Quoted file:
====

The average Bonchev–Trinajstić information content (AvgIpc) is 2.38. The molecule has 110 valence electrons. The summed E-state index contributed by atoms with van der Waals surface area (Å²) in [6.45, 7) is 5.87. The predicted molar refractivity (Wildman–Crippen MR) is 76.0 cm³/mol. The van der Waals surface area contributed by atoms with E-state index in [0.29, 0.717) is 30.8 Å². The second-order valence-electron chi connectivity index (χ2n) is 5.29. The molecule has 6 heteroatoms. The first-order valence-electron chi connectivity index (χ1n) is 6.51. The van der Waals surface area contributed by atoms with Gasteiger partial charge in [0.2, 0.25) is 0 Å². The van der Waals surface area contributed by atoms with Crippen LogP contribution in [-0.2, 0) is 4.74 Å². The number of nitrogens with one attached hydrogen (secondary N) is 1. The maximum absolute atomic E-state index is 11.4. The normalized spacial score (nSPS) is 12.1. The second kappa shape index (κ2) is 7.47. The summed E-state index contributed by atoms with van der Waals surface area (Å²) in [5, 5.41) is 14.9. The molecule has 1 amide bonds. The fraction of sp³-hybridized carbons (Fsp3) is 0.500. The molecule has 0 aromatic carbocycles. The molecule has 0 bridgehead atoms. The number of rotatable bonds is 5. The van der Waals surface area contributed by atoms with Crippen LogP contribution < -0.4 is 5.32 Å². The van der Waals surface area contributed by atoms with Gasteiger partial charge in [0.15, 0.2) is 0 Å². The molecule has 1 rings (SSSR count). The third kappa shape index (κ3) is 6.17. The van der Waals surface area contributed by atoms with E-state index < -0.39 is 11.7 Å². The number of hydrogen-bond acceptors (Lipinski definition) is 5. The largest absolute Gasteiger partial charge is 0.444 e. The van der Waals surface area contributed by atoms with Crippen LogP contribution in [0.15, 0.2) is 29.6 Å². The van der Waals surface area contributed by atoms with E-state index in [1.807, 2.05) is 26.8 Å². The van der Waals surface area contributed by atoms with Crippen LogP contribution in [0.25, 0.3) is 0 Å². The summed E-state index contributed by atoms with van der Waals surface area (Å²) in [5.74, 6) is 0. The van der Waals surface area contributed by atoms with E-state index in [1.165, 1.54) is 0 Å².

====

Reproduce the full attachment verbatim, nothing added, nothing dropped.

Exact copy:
The average Bonchev–Trinajstić information content (AvgIpc) is 2.38. The molecule has 110 valence electrons. The summed E-state index contributed by atoms with van der Waals surface area (Å²) in [6.45, 7) is 5.87. The predicted molar refractivity (Wildman–Crippen MR) is 76.0 cm³/mol. The van der Waals surface area contributed by atoms with E-state index in [0.29, 0.717) is 30.8 Å². The second-order valence-electron chi connectivity index (χ2n) is 5.29. The molecule has 6 heteroatoms. The first-order valence-electron chi connectivity index (χ1n) is 6.51. The van der Waals surface area contributed by atoms with Gasteiger partial charge in [0.2, 0.25) is 0 Å². The van der Waals surface area contributed by atoms with Crippen LogP contribution in [-0.2, 0) is 4.74 Å². The number of nitrogens with one attached hydrogen (secondary N) is 1. The maximum absolute atomic E-state index is 11.4. The normalized spacial score (nSPS) is 12.1. The second kappa shape index (κ2) is 7.47. The summed E-state index contributed by atoms with van der Waals surface area (Å²) in [5, 5.41) is 14.9. The molecule has 1 amide bonds. The fraction of sp³-hybridized carbons (Fsp3) is 0.500. The molecule has 0 aromatic carbocycles. The molecule has 0 bridgehead atoms. The number of rotatable bonds is 5. The van der Waals surface area contributed by atoms with Crippen LogP contribution < -0.4 is 5.32 Å². The van der Waals surface area contributed by atoms with Gasteiger partial charge in [0.15, 0.2) is 0 Å². The molecule has 1 rings (SSSR count). The third kappa shape index (κ3) is 6.17. The van der Waals surface area contributed by atoms with E-state index < -0.39 is 11.7 Å². The number of hydrogen-bond acceptors (Lipinski definition) is 5. The largest absolute Gasteiger partial charge is 0.444 e. The van der Waals surface area contributed by atoms with Crippen LogP contribution in [0.15, 0.2) is 29.6 Å². The van der Waals surface area contributed by atoms with E-state index in [1.807, 2.05) is 26.8 Å². The van der Waals surface area contributed by atoms with Crippen LogP contribution in [0.25, 0.3) is 0 Å². The summed E-state index contributed by atoms with van der Waals surface area (Å²) in [5.74, 6) is 0. The van der Waals surface area contributed by atoms with E-state index in [1.165, 1.54) is 0 Å².